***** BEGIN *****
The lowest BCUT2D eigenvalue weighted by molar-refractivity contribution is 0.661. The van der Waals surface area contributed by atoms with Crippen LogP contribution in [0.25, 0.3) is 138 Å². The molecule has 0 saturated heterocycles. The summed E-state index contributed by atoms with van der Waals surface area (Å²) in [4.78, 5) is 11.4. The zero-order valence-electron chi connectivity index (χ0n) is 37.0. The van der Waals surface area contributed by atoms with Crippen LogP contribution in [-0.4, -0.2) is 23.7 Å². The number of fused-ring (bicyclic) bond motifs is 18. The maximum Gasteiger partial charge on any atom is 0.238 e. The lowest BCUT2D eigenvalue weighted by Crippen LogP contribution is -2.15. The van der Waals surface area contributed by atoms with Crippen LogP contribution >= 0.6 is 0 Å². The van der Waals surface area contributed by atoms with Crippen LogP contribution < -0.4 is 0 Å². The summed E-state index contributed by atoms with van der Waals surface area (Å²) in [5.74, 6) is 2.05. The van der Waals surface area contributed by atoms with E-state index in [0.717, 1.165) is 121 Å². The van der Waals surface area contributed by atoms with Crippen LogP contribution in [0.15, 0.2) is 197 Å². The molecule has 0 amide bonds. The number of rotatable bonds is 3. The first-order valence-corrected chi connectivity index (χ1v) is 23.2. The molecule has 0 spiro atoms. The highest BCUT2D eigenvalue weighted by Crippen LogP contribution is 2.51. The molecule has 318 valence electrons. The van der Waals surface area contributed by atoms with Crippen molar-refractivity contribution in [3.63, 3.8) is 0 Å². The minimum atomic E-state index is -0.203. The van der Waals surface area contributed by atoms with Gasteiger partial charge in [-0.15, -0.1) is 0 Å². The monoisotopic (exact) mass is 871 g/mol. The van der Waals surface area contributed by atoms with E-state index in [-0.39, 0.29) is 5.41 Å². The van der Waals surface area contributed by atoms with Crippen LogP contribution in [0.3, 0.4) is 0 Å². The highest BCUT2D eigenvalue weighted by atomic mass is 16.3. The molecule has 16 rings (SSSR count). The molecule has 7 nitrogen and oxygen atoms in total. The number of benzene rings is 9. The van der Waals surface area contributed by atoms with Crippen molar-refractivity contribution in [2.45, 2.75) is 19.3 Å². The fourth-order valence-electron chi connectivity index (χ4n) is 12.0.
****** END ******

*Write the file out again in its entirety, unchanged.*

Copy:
The lowest BCUT2D eigenvalue weighted by molar-refractivity contribution is 0.661. The van der Waals surface area contributed by atoms with Crippen LogP contribution in [0.25, 0.3) is 138 Å². The molecule has 0 saturated heterocycles. The summed E-state index contributed by atoms with van der Waals surface area (Å²) in [4.78, 5) is 11.4. The zero-order valence-electron chi connectivity index (χ0n) is 37.0. The van der Waals surface area contributed by atoms with Crippen LogP contribution in [-0.4, -0.2) is 23.7 Å². The number of fused-ring (bicyclic) bond motifs is 18. The maximum Gasteiger partial charge on any atom is 0.238 e. The lowest BCUT2D eigenvalue weighted by Crippen LogP contribution is -2.15. The van der Waals surface area contributed by atoms with Crippen LogP contribution >= 0.6 is 0 Å². The van der Waals surface area contributed by atoms with Crippen LogP contribution < -0.4 is 0 Å². The summed E-state index contributed by atoms with van der Waals surface area (Å²) in [5.74, 6) is 2.05. The van der Waals surface area contributed by atoms with E-state index in [0.717, 1.165) is 121 Å². The van der Waals surface area contributed by atoms with Crippen LogP contribution in [0.15, 0.2) is 197 Å². The molecule has 0 amide bonds. The number of rotatable bonds is 3. The first-order valence-corrected chi connectivity index (χ1v) is 23.2. The molecule has 0 spiro atoms. The highest BCUT2D eigenvalue weighted by Crippen LogP contribution is 2.51. The molecule has 318 valence electrons. The van der Waals surface area contributed by atoms with Crippen molar-refractivity contribution in [3.63, 3.8) is 0 Å². The minimum atomic E-state index is -0.203. The van der Waals surface area contributed by atoms with Gasteiger partial charge in [-0.15, -0.1) is 0 Å². The monoisotopic (exact) mass is 871 g/mol. The van der Waals surface area contributed by atoms with E-state index in [-0.39, 0.29) is 5.41 Å². The van der Waals surface area contributed by atoms with Crippen LogP contribution in [0.3, 0.4) is 0 Å². The highest BCUT2D eigenvalue weighted by atomic mass is 16.3. The molecule has 16 rings (SSSR count). The molecule has 7 nitrogen and oxygen atoms in total. The number of benzene rings is 9. The van der Waals surface area contributed by atoms with Crippen molar-refractivity contribution in [2.45, 2.75) is 19.3 Å². The fourth-order valence-electron chi connectivity index (χ4n) is 12.0.